Red beds are sedimentary rocks, which consist of sandstone and shale that are predominantly red in color due to the presence of ferric oxides. These red-colored sedimentary strata locally contain thin beds of conglomerate, limestone, or some combination of these sedimentary rocks; the ferric oxides, which are responsible for the red color of red beds occur as a coating on the grains of sediments comprising red beds. Classic examples of red beds are the Permian and Triassic strata of the western United States and the Devonian Old Red Sandstone facies of Europe. Krynine suggested that the red beds were formed by the erosion and redeposition of red soils or older red beds, but a fundamental problem with this hypothesis is the relative scarcity of red-colored source sediments of suitable age close to an area of red bed sediments in Cheshire, England. Van Houten developed the idea to include the in situ reddening of the sediment by the dehydration of brown or drab colored ferric hydroxides; these ferric hydroxides include goethite and so-called "amorphous ferric hydroxide" or limonite.
Much of this material may be the mineral ferrihydrite. This dehydration or "aging" process has been found to be intimately associated with pedogenesis in alluvial floodplains and desert environments. Berner showed that goethite is unstable relative to hematite and, in the absence of water or at elevated temperature, will dehydrate according to the reaction: 2FeOOH → Fe2O3 +H2OThe Gibbs Free Energy for the reaction goethite → hematite is −2.76kJ/mol and Langmuir showed that G becomes negative with smaller particle size. Thus detrital ferric hydroxides, including goethite and ferrihydrite, will spontaneously transform into red-colored hematite pigment with time; this process not only accounts for the progressive reddening of alluvium but the fact that older desert dune sands are more intensely reddened than their younger equivalents. The formation of red beds during burial diagenesis was described by Walker and Walker et al.. The key to this mechanism is the intrastratal alteration of ferromagnesian silicates by oxygenated groundwaters during burial.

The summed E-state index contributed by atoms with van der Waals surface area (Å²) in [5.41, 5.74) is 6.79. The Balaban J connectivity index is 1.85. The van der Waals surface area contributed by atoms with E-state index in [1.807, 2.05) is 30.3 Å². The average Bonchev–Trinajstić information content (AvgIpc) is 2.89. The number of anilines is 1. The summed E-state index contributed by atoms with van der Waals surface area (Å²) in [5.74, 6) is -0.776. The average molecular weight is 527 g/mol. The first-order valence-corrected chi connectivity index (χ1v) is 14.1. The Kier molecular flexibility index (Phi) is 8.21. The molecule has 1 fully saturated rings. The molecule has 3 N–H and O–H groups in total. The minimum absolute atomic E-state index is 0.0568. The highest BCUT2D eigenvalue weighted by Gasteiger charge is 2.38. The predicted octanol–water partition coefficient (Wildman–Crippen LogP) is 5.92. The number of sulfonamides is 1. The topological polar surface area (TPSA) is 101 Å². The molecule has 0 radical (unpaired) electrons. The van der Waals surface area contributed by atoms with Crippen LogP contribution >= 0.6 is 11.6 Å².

Walker’s studies show that the hydrolysis of hornblende and other iron-bearing detritus follows Goldich dissolution series. This is controlled by the Gibbs free energy of the particular reaction. For example, the most altered material would be olivine: e.g. Fe2SiO4 + O2 → Fe2O3 + SiO2 with E = -27.53kJ/molA key feature of this process, exemplified by the reaction, is the production of a suite of by products which are precipitated as authigenic phases. These include mixed layer clays, potassium feldspar and carbonates as well as the pigmentary ferric oxides. Reddening progresses as the diagenetic alteration becomes more advanced and is thus a time dependent mechanism; the other implication is that reddening of this type is not specific to a particular depositional environment. However, the favourable conditions for diagenetic red bed formation i.e. positive Eh and neutral-alkaline pH are most found in hot, semi-arid areas, this is why red beds are traditionally associated with such climates. Secondary red beds are characterized by irregular color zonation related to sub-unconformity weathering profiles.
The color boundaries may cross-cut lithological contacts and show more intense reddening adjacent to unconformities. Johnson et al. have showed how secondary reddening phases might be superimposed on earlier formed primary red beds in the Carboniferous of the southern North Sea. The general conditions leading to post-diagenetic alteration have been described by Mücke. Important reactions include pyrite oxidation: 3O2 + 4FeS2→ Fe2O3 + 8S E = −789 kJ/moland siderite oxidation: O2 + 4FeCO3 → 2Fe2O3 + 4CO2 E = −346 kJ/molSecondary red beds formed in this way are an excellent example of telodiagenesis, they are linked to the uplift and surface weathering of deposited sediments and require conditions similar to primary and diagenetic red beds for their formation. Red Beds of Texas and Oklahoma Chugwater Formation Red Hills, Kansas Old Red Sandstone New Red Sandstone American Geological Institute, Dictionary of Geological Terms, p. 416. Berner R. A. 1969. Goethite stability and origin of red beds. Geochimica Cosmomochimica Acta, 35, pp 267-273.